Camping is like no other vacation for kids, and with a little encouragement from you, they will soon unplug and even enjoy being tech-free for a few days. The trick is to engage them by having activities ready to suggest, activities that aren’t things they can do everyday at home. Here are some of our kids’ favorites.
At first, all the green things around your campsite may seem the same, but encourage kids to look closer by creating games: How many different leaf shapes can they find? Take paper and crayons or colored pencils along so they can make leaf rubbings to take home. If they like to draw, they can start nature notebooks with pictures of flowers. They can also have fun matching them up with pictures in a pocket wildflower guide.
Many campgrounds have brochures showing the local plants, and kids can see how many they can check off. National parks — and many state parks — have small nature centers that share information on local plants, or rangers who can help identify them. Be sure to remind them not to pick wildflowers or take parts off live plants, though.
Create nature scavenger hunts for things like pine cones (are there different kinds there?), acorns, different colored rocks. These don’t need to be things they can collect — they can draw them, or take photos with their phones. Some parks have free treasure hunt or Junior Ranger booklets and kids can get prizes or badges for completing them. Beyond the fun they will have playing these games, kids will become more aware of the natural world around them — not a bad thing at all!
Ask park rangers or campground staff what animals are native to the area. Challenge your kids to spot as many as possible, adding birds and insects to give them a head start (at last, a use for those pesky ants!). This might be time to talk about how wild animals are different from pets or farm animals, how they react to humans and the dangers of feeding wild animals or leaving food where they can smell it.
Just preparing meals on a camping trip can be fun, and the whole family can join in. It’s not quite like the backyard barbecue where the kitchen is just a few steps away. Even though you have a propane camp stove with you, try to plan meals that have at least some dishes cooked on or in the campfire. Yes, your pans will get black on the outside, but it washes right off. Just be sure they don’t have wood or plastic handles. Or grill meat or shish kebab as you would on the gas grill at home, and use some modern techniques the Native Americans and pioneers didn’t have by wrapping potatoes and ears of corn in aluminum foil and roasting them in the coals.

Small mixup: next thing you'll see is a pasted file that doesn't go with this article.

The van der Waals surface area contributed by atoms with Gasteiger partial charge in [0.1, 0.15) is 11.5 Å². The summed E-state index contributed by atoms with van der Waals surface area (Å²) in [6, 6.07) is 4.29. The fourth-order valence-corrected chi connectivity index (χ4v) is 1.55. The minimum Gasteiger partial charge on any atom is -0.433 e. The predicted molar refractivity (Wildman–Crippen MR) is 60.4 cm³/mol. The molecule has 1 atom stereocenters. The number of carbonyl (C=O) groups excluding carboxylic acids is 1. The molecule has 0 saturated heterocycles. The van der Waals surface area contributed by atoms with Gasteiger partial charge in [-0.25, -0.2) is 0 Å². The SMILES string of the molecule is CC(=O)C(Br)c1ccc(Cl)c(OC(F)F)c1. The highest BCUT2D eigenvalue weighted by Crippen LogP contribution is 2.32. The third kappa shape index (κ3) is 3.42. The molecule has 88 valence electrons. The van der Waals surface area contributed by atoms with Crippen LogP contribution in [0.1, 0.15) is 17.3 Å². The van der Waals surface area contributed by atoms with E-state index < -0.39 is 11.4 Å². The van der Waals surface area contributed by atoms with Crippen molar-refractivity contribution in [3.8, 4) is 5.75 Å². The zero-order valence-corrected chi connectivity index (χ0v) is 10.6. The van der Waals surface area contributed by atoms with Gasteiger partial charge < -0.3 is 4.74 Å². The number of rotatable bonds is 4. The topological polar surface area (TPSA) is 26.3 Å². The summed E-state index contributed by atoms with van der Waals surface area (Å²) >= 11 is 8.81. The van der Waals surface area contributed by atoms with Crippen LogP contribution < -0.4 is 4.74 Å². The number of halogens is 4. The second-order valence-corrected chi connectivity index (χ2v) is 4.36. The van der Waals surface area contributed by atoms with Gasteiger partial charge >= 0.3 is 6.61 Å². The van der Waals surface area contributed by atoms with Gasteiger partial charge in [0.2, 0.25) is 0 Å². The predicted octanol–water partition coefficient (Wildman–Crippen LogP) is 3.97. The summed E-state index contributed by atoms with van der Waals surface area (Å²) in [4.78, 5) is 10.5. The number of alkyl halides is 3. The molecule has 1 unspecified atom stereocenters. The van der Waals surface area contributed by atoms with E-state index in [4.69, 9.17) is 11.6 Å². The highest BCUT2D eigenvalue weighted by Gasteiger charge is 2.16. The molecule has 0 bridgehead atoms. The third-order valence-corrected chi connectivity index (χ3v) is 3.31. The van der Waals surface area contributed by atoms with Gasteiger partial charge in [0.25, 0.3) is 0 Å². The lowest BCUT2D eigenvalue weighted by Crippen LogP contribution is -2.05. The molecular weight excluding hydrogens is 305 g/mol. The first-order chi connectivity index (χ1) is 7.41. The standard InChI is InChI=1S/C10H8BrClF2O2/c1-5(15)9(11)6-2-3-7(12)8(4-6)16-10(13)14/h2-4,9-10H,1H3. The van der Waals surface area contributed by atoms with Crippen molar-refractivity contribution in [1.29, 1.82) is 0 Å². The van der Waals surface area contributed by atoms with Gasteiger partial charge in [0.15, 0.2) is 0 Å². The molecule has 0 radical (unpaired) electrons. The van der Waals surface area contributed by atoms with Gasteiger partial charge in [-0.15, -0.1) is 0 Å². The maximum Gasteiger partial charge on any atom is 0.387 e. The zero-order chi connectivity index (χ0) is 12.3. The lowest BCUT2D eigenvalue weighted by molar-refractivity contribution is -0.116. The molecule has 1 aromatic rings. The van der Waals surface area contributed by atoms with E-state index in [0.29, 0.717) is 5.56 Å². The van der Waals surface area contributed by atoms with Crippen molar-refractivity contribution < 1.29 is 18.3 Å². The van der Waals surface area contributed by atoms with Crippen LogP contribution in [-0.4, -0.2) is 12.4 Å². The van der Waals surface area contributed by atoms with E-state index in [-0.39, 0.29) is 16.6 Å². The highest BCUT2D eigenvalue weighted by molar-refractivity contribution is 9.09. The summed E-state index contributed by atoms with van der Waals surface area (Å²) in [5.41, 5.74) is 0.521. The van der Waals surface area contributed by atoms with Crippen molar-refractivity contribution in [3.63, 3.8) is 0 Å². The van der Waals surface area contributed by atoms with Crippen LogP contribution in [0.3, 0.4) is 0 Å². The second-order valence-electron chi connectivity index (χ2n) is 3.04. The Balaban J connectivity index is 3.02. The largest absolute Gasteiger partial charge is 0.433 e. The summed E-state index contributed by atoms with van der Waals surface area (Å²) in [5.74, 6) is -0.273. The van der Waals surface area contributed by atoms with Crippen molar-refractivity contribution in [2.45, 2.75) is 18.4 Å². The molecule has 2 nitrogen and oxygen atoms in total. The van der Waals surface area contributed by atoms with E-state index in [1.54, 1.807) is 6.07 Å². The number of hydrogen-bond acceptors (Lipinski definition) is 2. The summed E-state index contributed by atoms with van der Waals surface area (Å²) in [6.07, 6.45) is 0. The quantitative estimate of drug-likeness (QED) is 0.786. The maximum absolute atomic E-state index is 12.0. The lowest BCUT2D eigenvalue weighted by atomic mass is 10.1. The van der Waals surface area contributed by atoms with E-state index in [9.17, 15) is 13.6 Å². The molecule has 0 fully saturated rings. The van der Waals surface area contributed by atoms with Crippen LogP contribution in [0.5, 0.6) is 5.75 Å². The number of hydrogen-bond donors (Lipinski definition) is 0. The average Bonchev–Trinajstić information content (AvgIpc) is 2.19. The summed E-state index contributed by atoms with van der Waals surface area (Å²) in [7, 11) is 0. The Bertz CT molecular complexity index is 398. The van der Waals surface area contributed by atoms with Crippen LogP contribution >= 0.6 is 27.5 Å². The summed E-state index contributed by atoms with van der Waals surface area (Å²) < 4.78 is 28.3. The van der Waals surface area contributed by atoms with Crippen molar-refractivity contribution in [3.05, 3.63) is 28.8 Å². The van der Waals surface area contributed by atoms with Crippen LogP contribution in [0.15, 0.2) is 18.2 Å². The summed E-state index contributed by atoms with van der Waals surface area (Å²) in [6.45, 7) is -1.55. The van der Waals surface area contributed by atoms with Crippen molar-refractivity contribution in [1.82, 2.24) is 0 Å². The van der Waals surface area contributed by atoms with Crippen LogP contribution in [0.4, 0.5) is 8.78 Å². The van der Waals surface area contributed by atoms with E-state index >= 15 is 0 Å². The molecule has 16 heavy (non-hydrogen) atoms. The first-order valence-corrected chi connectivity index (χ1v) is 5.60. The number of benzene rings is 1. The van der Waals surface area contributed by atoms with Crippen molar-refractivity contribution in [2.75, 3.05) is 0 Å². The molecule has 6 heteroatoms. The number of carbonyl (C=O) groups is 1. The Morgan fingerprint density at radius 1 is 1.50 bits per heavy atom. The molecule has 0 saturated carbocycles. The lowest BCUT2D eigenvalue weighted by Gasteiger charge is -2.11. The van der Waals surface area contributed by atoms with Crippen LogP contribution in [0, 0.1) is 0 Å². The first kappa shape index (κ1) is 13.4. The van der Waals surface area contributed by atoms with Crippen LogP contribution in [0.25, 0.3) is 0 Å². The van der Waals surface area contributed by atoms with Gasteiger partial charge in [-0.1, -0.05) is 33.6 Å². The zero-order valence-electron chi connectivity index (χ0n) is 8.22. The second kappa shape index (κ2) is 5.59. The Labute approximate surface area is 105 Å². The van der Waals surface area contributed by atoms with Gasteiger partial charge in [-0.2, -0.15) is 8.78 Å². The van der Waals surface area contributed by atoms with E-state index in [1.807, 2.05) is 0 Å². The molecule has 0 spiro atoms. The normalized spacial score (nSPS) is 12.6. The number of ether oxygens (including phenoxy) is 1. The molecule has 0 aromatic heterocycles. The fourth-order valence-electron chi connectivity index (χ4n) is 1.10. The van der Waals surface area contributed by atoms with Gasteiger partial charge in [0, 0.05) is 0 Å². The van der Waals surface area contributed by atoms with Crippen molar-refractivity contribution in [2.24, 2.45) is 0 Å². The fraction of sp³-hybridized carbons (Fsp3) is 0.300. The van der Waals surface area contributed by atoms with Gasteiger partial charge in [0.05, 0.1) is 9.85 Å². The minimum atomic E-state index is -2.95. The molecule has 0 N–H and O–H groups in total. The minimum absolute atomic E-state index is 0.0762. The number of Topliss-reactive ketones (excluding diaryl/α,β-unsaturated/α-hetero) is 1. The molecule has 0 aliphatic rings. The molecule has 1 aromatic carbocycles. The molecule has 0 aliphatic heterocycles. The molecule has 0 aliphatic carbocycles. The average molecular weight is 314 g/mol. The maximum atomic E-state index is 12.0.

Building a campfire together is a great way for kids to learn a new skill while you sneak in some safety lessons. Start by showing them how to collect dry twigs and sticks, and remind them they should never collect live twigs or bark from standing trees, even if it looks like it’s peeling off. Let kids lay the fire with crumpled newspaper (or some bark from a fallen Birch tree if you’re lucky enough to find it), twigs and sticks, with smaller then larger firewood on top. This is a good time for the basic physics lesson about how fire needs air to get started. After dinner and marshmallows, show everyone how to properly extinguish the fire.
Introducing your kids to the fun of camping, being outdoors and surrounded by nature not only creates precious family memories, but also encourages them to look around them for activities in an environment where they can be tech-free and never miss it.
Continuing our story from yesterday (if you missed it, click here), here’s part two on how to make the most of your weekend pioneering, with a closer look at our itinerary for Saturday:
Tucked into the central coast of California is a trail of history waiting to be found by your kids. The Highway 1 Discovery Route through San Luis Obispo County snakes along the winnowy Pacific Coast Highway, CA-1, between San Francisco and Los Angeles. The more than 100 miles of mostly protected coastline begins after a four-hour drive from San Francisco at Ragged Point, or about three hours from Los Angeles at Nipomo. The trail features 10 cities, connected by cliffs, carved by a moody ocean, and a slower pace of life. There are plenty of reasons to stop and walk into the past, preserved by those whose hearts still live there. Nature lovers will linger on the many trails to hike and picnic areas. We drove from Los Angeles with two 9-year-old boys to explore this part of the state.
If walking through a winter wonderland is still on your family’s list of things to do this season, Maine can definitely help check that box. By this time of year, Maine is almost certainly covered with snow and awaiting the arrival of winter lovers and outdoor adventurers alike.
By Hainan Airlines